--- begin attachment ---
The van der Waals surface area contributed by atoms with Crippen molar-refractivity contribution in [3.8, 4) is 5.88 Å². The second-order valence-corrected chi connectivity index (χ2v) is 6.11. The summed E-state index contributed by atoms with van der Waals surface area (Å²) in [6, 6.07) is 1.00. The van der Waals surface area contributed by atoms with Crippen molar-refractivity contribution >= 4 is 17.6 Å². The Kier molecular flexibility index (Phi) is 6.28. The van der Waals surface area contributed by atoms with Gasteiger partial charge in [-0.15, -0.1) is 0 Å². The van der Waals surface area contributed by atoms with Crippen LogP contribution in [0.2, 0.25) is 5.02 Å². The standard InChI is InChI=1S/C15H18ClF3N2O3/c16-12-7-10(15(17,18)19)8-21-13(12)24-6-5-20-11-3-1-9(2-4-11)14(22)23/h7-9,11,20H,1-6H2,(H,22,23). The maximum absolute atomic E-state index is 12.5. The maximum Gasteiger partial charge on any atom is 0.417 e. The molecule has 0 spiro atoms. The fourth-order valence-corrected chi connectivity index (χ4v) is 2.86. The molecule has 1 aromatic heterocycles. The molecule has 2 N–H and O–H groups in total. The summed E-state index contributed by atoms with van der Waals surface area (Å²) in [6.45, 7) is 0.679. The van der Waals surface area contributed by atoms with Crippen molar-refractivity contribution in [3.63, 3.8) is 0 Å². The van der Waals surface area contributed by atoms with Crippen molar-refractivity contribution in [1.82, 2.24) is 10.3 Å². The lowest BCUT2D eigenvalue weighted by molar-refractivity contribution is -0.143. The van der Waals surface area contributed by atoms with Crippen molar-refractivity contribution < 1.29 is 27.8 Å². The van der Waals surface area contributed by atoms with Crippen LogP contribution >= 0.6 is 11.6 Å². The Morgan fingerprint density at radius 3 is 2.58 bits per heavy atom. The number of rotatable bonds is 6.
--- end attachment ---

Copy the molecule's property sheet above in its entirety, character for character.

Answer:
The van der Waals surface area contributed by atoms with Crippen molar-refractivity contribution in [3.8, 4) is 5.88 Å². The second-order valence-corrected chi connectivity index (χ2v) is 6.11. The summed E-state index contributed by atoms with van der Waals surface area (Å²) in [6, 6.07) is 1.00. The van der Waals surface area contributed by atoms with Crippen molar-refractivity contribution >= 4 is 17.6 Å². The Kier molecular flexibility index (Phi) is 6.28. The van der Waals surface area contributed by atoms with Gasteiger partial charge in [-0.15, -0.1) is 0 Å². The van der Waals surface area contributed by atoms with Crippen LogP contribution in [0.2, 0.25) is 5.02 Å². The standard InChI is InChI=1S/C15H18ClF3N2O3/c16-12-7-10(15(17,18)19)8-21-13(12)24-6-5-20-11-3-1-9(2-4-11)14(22)23/h7-9,11,20H,1-6H2,(H,22,23). The maximum absolute atomic E-state index is 12.5. The maximum Gasteiger partial charge on any atom is 0.417 e. The molecule has 0 spiro atoms. The fourth-order valence-corrected chi connectivity index (χ4v) is 2.86. The molecule has 1 aromatic heterocycles. The molecule has 2 N–H and O–H groups in total. The summed E-state index contributed by atoms with van der Waals surface area (Å²) in [6.45, 7) is 0.679. The van der Waals surface area contributed by atoms with Crippen molar-refractivity contribution in [3.63, 3.8) is 0 Å². The van der Waals surface area contributed by atoms with Crippen molar-refractivity contribution in [1.82, 2.24) is 10.3 Å². The lowest BCUT2D eigenvalue weighted by molar-refractivity contribution is -0.143. The van der Waals surface area contributed by atoms with Crippen molar-refractivity contribution < 1.29 is 27.8 Å². The van der Waals surface area contributed by atoms with Crippen LogP contribution >= 0.6 is 11.6 Å². The Morgan fingerprint density at radius 3 is 2.58 bits per heavy atom. The number of rotatable bonds is 6.